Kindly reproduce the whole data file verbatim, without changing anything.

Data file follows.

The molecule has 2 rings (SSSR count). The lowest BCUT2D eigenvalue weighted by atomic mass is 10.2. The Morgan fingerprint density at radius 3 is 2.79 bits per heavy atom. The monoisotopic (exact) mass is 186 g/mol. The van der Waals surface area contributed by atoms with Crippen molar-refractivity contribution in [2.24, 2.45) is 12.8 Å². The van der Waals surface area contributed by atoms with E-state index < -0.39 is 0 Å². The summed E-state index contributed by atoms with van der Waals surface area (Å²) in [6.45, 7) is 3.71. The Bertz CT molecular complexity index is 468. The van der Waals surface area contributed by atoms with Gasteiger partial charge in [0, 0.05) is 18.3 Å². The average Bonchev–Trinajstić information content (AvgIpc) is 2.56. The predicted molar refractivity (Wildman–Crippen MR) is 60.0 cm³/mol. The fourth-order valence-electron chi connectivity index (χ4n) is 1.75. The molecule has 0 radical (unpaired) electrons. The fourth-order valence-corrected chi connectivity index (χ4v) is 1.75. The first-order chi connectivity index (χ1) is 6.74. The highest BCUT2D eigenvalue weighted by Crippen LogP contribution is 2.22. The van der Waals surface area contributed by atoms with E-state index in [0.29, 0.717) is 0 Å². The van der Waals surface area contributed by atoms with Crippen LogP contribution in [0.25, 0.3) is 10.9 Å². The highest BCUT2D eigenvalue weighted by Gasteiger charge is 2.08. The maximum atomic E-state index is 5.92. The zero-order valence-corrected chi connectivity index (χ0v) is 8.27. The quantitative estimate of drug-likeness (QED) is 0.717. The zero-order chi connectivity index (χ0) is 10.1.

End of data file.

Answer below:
The molecule has 2 rings (SSSR count). The lowest BCUT2D eigenvalue weighted by atomic mass is 10.2. The Morgan fingerprint density at radius 3 is 2.79 bits per heavy atom. The monoisotopic (exact) mass is 186 g/mol. The van der Waals surface area contributed by atoms with Crippen molar-refractivity contribution in [2.24, 2.45) is 12.8 Å². The van der Waals surface area contributed by atoms with E-state index < -0.39 is 0 Å². The summed E-state index contributed by atoms with van der Waals surface area (Å²) in [6.45, 7) is 3.71. The Bertz CT molecular complexity index is 468. The van der Waals surface area contributed by atoms with Gasteiger partial charge in [0, 0.05) is 18.3 Å². The average Bonchev–Trinajstić information content (AvgIpc) is 2.56. The predicted molar refractivity (Wildman–Crippen MR) is 60.0 cm³/mol. The fourth-order valence-electron chi connectivity index (χ4n) is 1.75. The molecule has 0 radical (unpaired) electrons. The fourth-order valence-corrected chi connectivity index (χ4v) is 1.75. The first-order chi connectivity index (χ1) is 6.74. The highest BCUT2D eigenvalue weighted by Crippen LogP contribution is 2.22. The van der Waals surface area contributed by atoms with E-state index in [0.29, 0.717) is 0 Å². The van der Waals surface area contributed by atoms with Crippen LogP contribution in [0.25, 0.3) is 10.9 Å². The highest BCUT2D eigenvalue weighted by Gasteiger charge is 2.08. The maximum atomic E-state index is 5.92. The zero-order valence-corrected chi connectivity index (χ0v) is 8.27. The quantitative estimate of drug-likeness (QED) is 0.717. The zero-order chi connectivity index (χ0) is 10.1.